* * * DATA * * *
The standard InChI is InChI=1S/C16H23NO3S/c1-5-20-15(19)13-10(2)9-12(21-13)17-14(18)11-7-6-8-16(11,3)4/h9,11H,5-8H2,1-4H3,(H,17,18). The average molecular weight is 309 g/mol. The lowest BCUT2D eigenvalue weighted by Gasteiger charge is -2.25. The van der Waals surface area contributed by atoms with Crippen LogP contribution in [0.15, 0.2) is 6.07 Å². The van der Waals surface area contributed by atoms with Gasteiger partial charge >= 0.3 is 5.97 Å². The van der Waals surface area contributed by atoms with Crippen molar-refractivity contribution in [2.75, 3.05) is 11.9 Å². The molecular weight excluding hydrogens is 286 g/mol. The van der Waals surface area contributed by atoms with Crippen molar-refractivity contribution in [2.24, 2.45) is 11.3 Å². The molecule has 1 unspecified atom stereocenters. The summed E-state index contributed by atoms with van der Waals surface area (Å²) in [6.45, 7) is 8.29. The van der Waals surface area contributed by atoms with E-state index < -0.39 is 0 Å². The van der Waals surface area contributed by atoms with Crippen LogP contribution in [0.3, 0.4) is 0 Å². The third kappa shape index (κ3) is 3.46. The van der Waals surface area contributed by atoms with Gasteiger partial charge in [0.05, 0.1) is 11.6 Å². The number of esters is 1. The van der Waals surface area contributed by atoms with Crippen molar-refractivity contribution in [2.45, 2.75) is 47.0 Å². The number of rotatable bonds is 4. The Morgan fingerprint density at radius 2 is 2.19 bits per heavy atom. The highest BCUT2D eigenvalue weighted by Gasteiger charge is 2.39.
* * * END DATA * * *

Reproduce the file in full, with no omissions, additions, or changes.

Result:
The standard InChI is InChI=1S/C16H23NO3S/c1-5-20-15(19)13-10(2)9-12(21-13)17-14(18)11-7-6-8-16(11,3)4/h9,11H,5-8H2,1-4H3,(H,17,18). The average molecular weight is 309 g/mol. The lowest BCUT2D eigenvalue weighted by Gasteiger charge is -2.25. The van der Waals surface area contributed by atoms with Crippen LogP contribution in [0.15, 0.2) is 6.07 Å². The van der Waals surface area contributed by atoms with Gasteiger partial charge >= 0.3 is 5.97 Å². The van der Waals surface area contributed by atoms with Crippen molar-refractivity contribution in [2.75, 3.05) is 11.9 Å². The molecular weight excluding hydrogens is 286 g/mol. The van der Waals surface area contributed by atoms with Crippen molar-refractivity contribution in [2.24, 2.45) is 11.3 Å². The molecule has 1 unspecified atom stereocenters. The summed E-state index contributed by atoms with van der Waals surface area (Å²) in [6.45, 7) is 8.29. The van der Waals surface area contributed by atoms with E-state index < -0.39 is 0 Å². The van der Waals surface area contributed by atoms with Crippen LogP contribution in [0.3, 0.4) is 0 Å². The third kappa shape index (κ3) is 3.46. The van der Waals surface area contributed by atoms with Gasteiger partial charge in [0.05, 0.1) is 11.6 Å². The number of esters is 1. The van der Waals surface area contributed by atoms with Crippen molar-refractivity contribution in [2.45, 2.75) is 47.0 Å². The number of rotatable bonds is 4. The Morgan fingerprint density at radius 2 is 2.19 bits per heavy atom. The highest BCUT2D eigenvalue weighted by Gasteiger charge is 2.39.